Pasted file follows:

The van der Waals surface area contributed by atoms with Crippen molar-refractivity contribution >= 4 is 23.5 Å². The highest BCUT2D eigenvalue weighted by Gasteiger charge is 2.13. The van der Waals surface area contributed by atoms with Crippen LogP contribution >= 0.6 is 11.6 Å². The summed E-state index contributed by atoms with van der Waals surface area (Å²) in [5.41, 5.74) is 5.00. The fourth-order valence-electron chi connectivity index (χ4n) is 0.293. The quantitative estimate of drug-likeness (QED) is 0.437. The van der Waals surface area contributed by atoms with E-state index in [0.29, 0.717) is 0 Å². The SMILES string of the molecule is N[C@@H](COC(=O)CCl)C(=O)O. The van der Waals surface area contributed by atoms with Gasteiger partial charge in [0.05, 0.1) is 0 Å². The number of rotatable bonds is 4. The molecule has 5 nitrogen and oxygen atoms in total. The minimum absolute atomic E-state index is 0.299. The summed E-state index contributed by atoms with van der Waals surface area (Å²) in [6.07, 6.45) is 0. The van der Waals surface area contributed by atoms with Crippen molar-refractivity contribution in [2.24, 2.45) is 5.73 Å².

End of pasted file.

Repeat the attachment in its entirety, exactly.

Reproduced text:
The van der Waals surface area contributed by atoms with Crippen molar-refractivity contribution >= 4 is 23.5 Å². The highest BCUT2D eigenvalue weighted by Gasteiger charge is 2.13. The van der Waals surface area contributed by atoms with Crippen LogP contribution >= 0.6 is 11.6 Å². The summed E-state index contributed by atoms with van der Waals surface area (Å²) in [5.41, 5.74) is 5.00. The fourth-order valence-electron chi connectivity index (χ4n) is 0.293. The quantitative estimate of drug-likeness (QED) is 0.437. The van der Waals surface area contributed by atoms with E-state index in [0.29, 0.717) is 0 Å². The SMILES string of the molecule is N[C@@H](COC(=O)CCl)C(=O)O. The van der Waals surface area contributed by atoms with Gasteiger partial charge in [0.05, 0.1) is 0 Å². The number of rotatable bonds is 4. The molecule has 5 nitrogen and oxygen atoms in total. The minimum absolute atomic E-state index is 0.299. The summed E-state index contributed by atoms with van der Waals surface area (Å²) in [6.07, 6.45) is 0. The van der Waals surface area contributed by atoms with Crippen molar-refractivity contribution in [2.24, 2.45) is 5.73 Å².